Netflix raised prices because you all are signing up like crazy

Netflix’s Bird Box was watched by 45 million accounts in its first week on the streaming service. 


Saeed Adyani/Netflix

If you want to blame anyone for Netflix raising prices, it’s because of all the newbs who are signing up in droves. 

The streaming-video service reported that more people signed up in the last three months of 2018 than any other quarter that came before, and it predicted even more new members in the first quarter of 2019. The company added 8.84 million new paid members, according to its end-of-year financial report Thursday. That’s better than the 7.6 million it had predicted in October.

Netflix tends to end every year on an upswing, as people on holiday breaks spend extra time streaming and those who received new gadgets as gifts start setting them up by adding services like Netflix. But this time, Netflix had already issued a couple particularly positive signals about how business was faring.

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Last month, the company said Bird Box, its post-apocalyptic thriller starring Sandra Bullock, was watched by 45 million accounts in the first seven days it was available, the best viewership for one of its original movies yet. And Tuesday, Netflix announced price hikes. The prospect of a higher monthly bill wasn’t welcome news for consumers, but investors reacted with glee, and analysts interpreted it as Netflix flexing its muscles in the middle of a hot streak. 

Netflix doubled down viewership disclosures Thursday. Birdbox has now been watched by more than 80 million member households in four weeks, the company said, adding that the movie was getting “high repeat viewing.” Spanish original Elite has been viewed in 20 million households in its first four weeks, and Netflix expects You — a thriller series about a bookish stalker, which struggled to find an audience when it aired on Lifetime — to hit 40 million households in its first four weeks too.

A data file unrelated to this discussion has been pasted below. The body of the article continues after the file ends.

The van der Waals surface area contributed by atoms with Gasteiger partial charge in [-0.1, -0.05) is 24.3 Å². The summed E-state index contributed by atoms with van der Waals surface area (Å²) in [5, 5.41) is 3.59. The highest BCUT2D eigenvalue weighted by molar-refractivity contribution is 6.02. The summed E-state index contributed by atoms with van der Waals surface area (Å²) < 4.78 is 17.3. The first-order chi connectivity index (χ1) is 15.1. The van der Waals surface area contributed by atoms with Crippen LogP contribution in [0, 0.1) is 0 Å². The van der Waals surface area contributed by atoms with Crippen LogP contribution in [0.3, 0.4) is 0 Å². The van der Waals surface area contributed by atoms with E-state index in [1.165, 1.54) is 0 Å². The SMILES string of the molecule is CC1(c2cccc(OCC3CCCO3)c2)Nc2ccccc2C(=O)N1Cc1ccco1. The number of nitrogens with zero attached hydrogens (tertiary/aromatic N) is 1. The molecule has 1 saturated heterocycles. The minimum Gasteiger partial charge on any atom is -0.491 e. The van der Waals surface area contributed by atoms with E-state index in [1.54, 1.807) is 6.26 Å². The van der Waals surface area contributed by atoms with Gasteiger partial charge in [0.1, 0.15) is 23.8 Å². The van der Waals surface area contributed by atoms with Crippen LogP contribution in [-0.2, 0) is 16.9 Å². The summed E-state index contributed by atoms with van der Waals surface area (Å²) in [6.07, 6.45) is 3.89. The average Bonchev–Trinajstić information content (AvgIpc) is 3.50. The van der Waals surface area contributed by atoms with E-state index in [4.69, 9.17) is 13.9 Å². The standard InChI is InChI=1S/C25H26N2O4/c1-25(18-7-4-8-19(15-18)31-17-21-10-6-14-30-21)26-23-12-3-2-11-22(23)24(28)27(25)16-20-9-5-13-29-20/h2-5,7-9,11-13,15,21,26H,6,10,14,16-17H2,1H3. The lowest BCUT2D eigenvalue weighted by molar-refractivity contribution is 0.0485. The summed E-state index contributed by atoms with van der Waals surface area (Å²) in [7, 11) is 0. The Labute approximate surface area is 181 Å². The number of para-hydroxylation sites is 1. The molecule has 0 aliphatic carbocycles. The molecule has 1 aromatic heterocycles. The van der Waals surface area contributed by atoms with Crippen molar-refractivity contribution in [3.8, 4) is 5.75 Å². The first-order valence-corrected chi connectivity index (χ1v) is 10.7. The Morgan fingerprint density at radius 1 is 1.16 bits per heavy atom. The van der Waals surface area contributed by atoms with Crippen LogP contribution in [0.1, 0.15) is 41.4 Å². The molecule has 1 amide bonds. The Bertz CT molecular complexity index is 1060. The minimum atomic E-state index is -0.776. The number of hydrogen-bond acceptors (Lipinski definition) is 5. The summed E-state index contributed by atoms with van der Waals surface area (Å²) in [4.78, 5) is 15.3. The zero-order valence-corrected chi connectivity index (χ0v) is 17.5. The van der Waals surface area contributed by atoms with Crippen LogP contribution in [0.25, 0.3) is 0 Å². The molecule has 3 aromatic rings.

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You, a thriller about a stalker played by Penn Badgley, struggled to find its audience on Lifetime, the network where it premiered. 


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The eternal caveat about Netflix numbers like these? They’re not independently verified. Nielsen offers some ratings for Netflix programs, which it figures with its own system of measurement that leaves out any viewing on mobile devices or doesn’t count people watching outside the US. Nielsen’s initial Bird Box numbers supported the general case that the movie was widely popular, though. 

Netflix also relished in a competitive jab at YouTube, Google’s massive video site that Netflix’s CEO Reed Hastings routinely admits envying for the 1.9 billion people that use it every month. 

“When YouTube went down globally for a few minutes in October, our viewing and signups spiked for that time,” the company said Thursday. 

Netflix shares fell Thursday, after they had spiked two days earlier on news of the price increase. Shares were down 2.6 percent at $344 in after-hours trading. 

In its latest results, international subscriber base increased by 7.3 million paid members to 80.77 million, beating than the 6.1 million additions the company predicted. In the US, Netflix added 1.53 million paid streaming customers, for a total of 58.49 million, slightly topping its 1.5 million guidance.

Netflix is switching focus on how it reports its subscribers this year. While investors previously kept watch on Netflix’s number of total streaming members, which includes trial memberships,  this year the company will make predictions only about paid memberships. By directing focus away from figures that include free trials, Netflix hopes its subscriber numbers won’t seem as lumpy as they have in the past. 

Looking ahead, Netflix expects to add 1.6 million paid streaming members in the US and 7.3 million internationally in the current quarter. Netflix also predicted 56 cents per share in earnings. On average, Wall Street analysts who track Netflix expected 83 cents.

Overall, Netflix reported a profit of $133.9 million, or 30 cents a share, compared with $185.5 million, or 41 cents a share, a year earlier. Revenue rose 27 percent to $4.19 billion.

Analysts on average expected per-share profit of 24 cents — a penny higher than Netflix’s forecast — and $4.21 billion in revenue.

Originally published at 1:11 p.m. PT. 
Updated at 1:20, 1:25 and 1:45 p.m. PT: With more details from report. 

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